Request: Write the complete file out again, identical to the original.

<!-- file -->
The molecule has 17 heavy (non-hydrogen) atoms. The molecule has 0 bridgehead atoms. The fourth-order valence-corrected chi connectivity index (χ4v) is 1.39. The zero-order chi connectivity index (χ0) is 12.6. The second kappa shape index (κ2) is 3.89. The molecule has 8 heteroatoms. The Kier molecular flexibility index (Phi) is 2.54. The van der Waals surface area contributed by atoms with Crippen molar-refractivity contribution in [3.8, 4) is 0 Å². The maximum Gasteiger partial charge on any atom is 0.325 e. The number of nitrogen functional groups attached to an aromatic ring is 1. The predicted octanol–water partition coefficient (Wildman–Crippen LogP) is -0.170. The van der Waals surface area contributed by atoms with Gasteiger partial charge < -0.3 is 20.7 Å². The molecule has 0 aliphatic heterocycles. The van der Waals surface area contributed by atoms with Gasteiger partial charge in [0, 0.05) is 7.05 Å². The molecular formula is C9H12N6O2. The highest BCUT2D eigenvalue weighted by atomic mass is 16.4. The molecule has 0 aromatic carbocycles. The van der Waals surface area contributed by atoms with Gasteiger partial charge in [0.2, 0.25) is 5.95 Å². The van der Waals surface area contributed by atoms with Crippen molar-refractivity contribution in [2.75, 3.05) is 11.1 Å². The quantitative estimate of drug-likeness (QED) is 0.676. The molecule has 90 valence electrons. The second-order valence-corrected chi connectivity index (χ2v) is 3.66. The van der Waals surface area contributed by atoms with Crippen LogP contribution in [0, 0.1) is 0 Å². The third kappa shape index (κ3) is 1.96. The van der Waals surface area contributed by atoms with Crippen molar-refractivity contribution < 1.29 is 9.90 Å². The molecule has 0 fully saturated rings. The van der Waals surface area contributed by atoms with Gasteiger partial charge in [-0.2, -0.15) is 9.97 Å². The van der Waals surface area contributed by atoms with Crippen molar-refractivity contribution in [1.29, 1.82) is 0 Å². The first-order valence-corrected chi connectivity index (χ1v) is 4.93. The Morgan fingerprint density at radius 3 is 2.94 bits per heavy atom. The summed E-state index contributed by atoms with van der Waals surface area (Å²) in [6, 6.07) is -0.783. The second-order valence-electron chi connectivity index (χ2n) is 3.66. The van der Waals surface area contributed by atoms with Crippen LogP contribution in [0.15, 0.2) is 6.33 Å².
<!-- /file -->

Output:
The molecule has 17 heavy (non-hydrogen) atoms. The molecule has 0 bridgehead atoms. The fourth-order valence-corrected chi connectivity index (χ4v) is 1.39. The zero-order chi connectivity index (χ0) is 12.6. The second kappa shape index (κ2) is 3.89. The molecule has 8 heteroatoms. The Kier molecular flexibility index (Phi) is 2.54. The van der Waals surface area contributed by atoms with Crippen molar-refractivity contribution in [3.8, 4) is 0 Å². The maximum Gasteiger partial charge on any atom is 0.325 e. The number of nitrogen functional groups attached to an aromatic ring is 1. The predicted octanol–water partition coefficient (Wildman–Crippen LogP) is -0.170. The van der Waals surface area contributed by atoms with Gasteiger partial charge < -0.3 is 20.7 Å². The molecule has 0 aliphatic heterocycles. The van der Waals surface area contributed by atoms with Gasteiger partial charge in [0, 0.05) is 7.05 Å². The molecular formula is C9H12N6O2. The highest BCUT2D eigenvalue weighted by atomic mass is 16.4. The molecule has 0 aromatic carbocycles. The van der Waals surface area contributed by atoms with Gasteiger partial charge in [0.2, 0.25) is 5.95 Å². The van der Waals surface area contributed by atoms with Crippen molar-refractivity contribution in [2.75, 3.05) is 11.1 Å². The quantitative estimate of drug-likeness (QED) is 0.676. The molecule has 90 valence electrons. The second-order valence-corrected chi connectivity index (χ2v) is 3.66. The van der Waals surface area contributed by atoms with Crippen LogP contribution in [0, 0.1) is 0 Å². The third kappa shape index (κ3) is 1.96. The van der Waals surface area contributed by atoms with Crippen molar-refractivity contribution < 1.29 is 9.90 Å². The molecule has 0 fully saturated rings. The van der Waals surface area contributed by atoms with Gasteiger partial charge in [-0.2, -0.15) is 9.97 Å². The van der Waals surface area contributed by atoms with Crippen molar-refractivity contribution in [1.29, 1.82) is 0 Å². The first-order valence-corrected chi connectivity index (χ1v) is 4.93. The Morgan fingerprint density at radius 3 is 2.94 bits per heavy atom. The summed E-state index contributed by atoms with van der Waals surface area (Å²) in [6, 6.07) is -0.783. The second-order valence-electron chi connectivity index (χ2n) is 3.66. The van der Waals surface area contributed by atoms with Crippen LogP contribution in [0.15, 0.2) is 6.33 Å².